Efficient data processing and sharing are essential functions across healthcare, from patient care, clinical research and health service planning to government billing and reporting for funding and research. But most of the data the industry deals with is human-generated, meaning it’s messy and riddled with errors, and often manually entered from Excel spreadsheets into various technology platforms and systems. disparate. In some cases, our health system operates on infrastructure that is over 20 years old.
There are many cases in the system that are administratively cumbersome, taking crucial resources away from patients. For example, a single U.S. national insurer I worked with had more than 500 employees manually entering provider and facility data needed by its members to find doctors covered by their insurance. However, the average accuracy of this manually entered information was less than 60%. The time it takes to manually enter and cleanse this type of data is a clear factor in the $1 trillion in annual administrative costs that plague healthcare every year.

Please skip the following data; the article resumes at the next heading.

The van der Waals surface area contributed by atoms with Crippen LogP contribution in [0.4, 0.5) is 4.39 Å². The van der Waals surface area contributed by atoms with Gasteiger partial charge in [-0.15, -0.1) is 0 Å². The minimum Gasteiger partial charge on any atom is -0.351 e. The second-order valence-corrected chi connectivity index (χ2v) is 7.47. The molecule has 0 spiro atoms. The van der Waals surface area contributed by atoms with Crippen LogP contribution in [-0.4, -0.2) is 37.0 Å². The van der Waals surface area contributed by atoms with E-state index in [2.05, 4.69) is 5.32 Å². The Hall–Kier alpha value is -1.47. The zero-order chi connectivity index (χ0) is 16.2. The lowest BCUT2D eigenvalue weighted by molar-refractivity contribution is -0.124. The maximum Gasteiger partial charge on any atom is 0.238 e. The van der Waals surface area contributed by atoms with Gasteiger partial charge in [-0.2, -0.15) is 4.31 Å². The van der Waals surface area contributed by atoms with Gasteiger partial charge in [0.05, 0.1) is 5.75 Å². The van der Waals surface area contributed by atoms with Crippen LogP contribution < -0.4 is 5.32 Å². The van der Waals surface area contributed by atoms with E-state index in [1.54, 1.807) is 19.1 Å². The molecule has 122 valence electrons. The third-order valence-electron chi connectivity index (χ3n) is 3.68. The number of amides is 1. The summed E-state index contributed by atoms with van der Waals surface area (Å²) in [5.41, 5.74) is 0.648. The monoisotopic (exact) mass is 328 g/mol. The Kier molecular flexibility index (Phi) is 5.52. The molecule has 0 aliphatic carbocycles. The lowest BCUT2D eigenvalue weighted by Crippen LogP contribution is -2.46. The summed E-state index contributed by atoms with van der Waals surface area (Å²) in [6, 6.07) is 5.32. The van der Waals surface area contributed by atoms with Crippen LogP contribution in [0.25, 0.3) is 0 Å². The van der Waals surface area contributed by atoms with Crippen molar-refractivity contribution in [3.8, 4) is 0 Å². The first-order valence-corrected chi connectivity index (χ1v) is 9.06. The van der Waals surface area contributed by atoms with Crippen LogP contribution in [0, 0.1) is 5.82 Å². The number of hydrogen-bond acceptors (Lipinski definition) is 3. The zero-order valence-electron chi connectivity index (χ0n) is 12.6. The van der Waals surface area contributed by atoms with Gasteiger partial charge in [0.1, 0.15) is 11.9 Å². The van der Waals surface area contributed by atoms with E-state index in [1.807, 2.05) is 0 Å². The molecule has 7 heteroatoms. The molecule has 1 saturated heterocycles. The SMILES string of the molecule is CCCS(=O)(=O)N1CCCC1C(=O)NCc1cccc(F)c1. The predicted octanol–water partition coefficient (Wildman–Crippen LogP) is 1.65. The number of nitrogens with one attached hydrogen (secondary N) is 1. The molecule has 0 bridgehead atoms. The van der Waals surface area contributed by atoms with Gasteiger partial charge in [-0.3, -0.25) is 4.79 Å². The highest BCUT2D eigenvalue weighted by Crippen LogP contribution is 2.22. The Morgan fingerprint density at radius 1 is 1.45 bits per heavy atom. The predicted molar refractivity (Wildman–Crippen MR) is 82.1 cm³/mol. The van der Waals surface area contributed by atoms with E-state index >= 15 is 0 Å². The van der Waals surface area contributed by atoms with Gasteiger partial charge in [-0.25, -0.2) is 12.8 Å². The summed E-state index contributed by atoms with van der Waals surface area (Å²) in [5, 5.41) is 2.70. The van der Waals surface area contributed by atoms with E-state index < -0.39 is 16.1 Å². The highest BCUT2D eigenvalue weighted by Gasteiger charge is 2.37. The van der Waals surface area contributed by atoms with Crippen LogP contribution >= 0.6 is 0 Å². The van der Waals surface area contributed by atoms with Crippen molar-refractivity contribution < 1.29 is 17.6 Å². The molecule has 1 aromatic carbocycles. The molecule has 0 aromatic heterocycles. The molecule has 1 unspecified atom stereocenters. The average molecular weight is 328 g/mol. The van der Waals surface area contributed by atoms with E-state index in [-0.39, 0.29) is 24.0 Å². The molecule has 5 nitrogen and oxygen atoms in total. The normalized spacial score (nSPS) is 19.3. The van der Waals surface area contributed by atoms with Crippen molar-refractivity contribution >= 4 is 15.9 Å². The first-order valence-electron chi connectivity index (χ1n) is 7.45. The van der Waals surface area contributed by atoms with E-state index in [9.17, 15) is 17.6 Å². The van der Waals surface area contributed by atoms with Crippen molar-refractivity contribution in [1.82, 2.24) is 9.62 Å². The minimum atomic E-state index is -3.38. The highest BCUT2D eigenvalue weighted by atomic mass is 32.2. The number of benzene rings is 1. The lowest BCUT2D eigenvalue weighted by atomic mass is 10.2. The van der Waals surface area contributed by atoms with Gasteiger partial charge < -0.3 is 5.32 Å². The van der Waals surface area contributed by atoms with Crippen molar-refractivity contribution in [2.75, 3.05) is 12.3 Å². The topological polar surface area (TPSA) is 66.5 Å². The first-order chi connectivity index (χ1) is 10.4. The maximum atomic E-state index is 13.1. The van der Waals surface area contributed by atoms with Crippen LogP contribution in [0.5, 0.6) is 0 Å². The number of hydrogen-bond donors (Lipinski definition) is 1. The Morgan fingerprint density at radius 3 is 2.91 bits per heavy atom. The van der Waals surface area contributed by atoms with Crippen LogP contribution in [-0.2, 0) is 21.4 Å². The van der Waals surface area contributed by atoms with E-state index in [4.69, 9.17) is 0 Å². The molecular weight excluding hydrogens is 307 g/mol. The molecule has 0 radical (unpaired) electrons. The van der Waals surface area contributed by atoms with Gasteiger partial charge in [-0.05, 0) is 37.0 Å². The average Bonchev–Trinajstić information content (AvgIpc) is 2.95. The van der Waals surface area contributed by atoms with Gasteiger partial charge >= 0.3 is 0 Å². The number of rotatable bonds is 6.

Automation sounds like a great solution – for this use case and others – but not all automation solutions are created equal. Solutions that work for other industries are not equipped to handle distinctive healthcare datasets. Effectively streamlining the handling of messy and inconsistent healthcare data is extremely difficult, which is why we’ve seen it so difficult to learn from healthcare data stories, let alone resolve industry interoperability issues. The result? Healthcare actors are stuck with highly inefficient systems that impede care.